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Questions relating to designing PCBs
By Bergamot
#32395
My board has a ground plane fill on unused parts of the back.

Are there any real disadvantages to doing the same on the front, to carry 3.3v current?

Both planes are contiguous.
By cfinger
#32432
I can't think of any disadvantages other than taking up space. If you have the room, go for it. Its probably not necessary unless theres a lot of current passing through the trace, and there are components that need exactly 3.3v.

The reason you would include one would be to avoid voltage drops throughout the trace. I'm guessing you don't need it, but who knows.

Colin
By daemondust
#32434
I agree with cfinger that there shouldn't be any problem with it.

It's especially useful if you're using through-hole parts that need 3.3v so you effectively don't have to route power and ground to those chips. It makes it easier for surface mount parts too since you just have to push a via next to the pad (under the chip works well) and route a short trace.
By Bergamot
#32441
Yeah, I forgot to mention that the design is completely through-hole. and that the main reason I wanted to use a power plane was design simplicity.

It seemed to me that it should work from a digital perspective, since it shouldn't matter much what shape the chunk of metal is in as long as it isn't too small, but I wanted to make sure there weren't any analog factors i was overlooking.
By daemondust
#32442
There may be some odd capacitance and inductance that I don't know about between the layers.
By busonerd
#32450
There is capacitance, and thats a good thing [bonus high frequency decoupling. You still need decoupling caps, but planes help]!

Inductance can actually be lower, then trace routed, which is also a good thing. [Low impedance power supplies are good for digital].

Cheers,

--David Carne
User avatar
By bigglez
#32460
Bergamot wrote:Yeah, I forgot to mention that the design is completely through-hole. and that the main reason I wanted to use a power plane was design simplicity.

It seemed to me that it should work from a digital perspective, since it shouldn't matter much what shape the chunk of metal is in as long as it isn't too small, but I wanted to make sure there weren't any analog factors i was overlooking.
Greetings Bergamot,

Ground and power planes can create problems, more so in high speed digital circuits and many analog designs. The issue is adding capacitance that slows down digital edges. The drivers have to work harder to overcome the capacitance, and this increases the required input power (while doing nothing for the overall performance).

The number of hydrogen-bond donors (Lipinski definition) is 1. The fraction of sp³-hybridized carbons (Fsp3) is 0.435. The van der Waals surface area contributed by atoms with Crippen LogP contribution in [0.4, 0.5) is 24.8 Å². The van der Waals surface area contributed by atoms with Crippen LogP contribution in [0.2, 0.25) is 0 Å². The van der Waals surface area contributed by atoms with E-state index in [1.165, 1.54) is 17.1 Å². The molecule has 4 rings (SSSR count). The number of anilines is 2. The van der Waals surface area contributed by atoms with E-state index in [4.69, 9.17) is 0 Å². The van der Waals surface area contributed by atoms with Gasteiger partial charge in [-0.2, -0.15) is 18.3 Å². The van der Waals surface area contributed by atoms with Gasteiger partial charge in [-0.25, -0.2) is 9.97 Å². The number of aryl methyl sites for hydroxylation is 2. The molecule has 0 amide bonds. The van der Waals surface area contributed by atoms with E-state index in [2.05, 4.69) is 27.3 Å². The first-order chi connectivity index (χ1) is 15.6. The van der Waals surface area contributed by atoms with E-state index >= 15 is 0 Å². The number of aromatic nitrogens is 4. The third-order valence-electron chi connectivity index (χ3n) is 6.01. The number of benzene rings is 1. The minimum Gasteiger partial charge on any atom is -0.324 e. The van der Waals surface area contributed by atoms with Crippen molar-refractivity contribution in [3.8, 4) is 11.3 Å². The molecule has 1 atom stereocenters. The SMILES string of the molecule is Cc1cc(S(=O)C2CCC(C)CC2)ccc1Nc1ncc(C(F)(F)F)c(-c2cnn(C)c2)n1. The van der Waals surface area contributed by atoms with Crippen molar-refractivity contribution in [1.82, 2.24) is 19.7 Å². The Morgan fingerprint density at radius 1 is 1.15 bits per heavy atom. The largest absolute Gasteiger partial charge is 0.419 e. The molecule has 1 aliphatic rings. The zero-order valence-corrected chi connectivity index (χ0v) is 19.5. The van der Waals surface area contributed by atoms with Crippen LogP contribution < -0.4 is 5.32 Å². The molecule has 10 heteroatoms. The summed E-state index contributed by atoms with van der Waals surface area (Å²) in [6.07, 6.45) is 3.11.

Planes can also allow coupling of strong signals into sensitive analog low power nodes. Op Amps and Oscillators in particular are susceptible to ground plane abuse. Here's a snip it form an earlier thread:
bigglez wrote:The most important thing is not to add too much capacitance (with large ground planes) as it may stall the oscillator. Such a problem is very hard to fix (spin the PCB design...)

Next on the list is to keep all other signals away from the RTC Xtal pins for fear of coupling in noise.

Finally, if you are looking for accuracy add a small trimmer cap across the crystal. Once the pads are in place you have the option of deleting the trimmer, but adding one after the fact is not so easy.

Take a look at the Dallas/Maxim app. note number 58, here.

Here's a layout I'm using for the DS1307 (8SOT) version (Battery back up and 1PPS led, I2C bus pull up and matching resistors):
Image

On a double-sided 0.063 thick PCB (BatchPCB for example) the ground plane on the bottom layer will be okay. Thinner boards (or multi-layer with internal ground planes) are a problem.
Read the whole thread here.

Comments Welcome!
By busonerd
#32470
Just wanted to add - ground planes are pretty much standard on high speed digital designs, even though they do add capacitance. The issue is that on higher impedance power supplies [aka, those with no ground plane], you tend to get higher ground bounce, requiring much more local decoupling.

Cheers,

--David Carne
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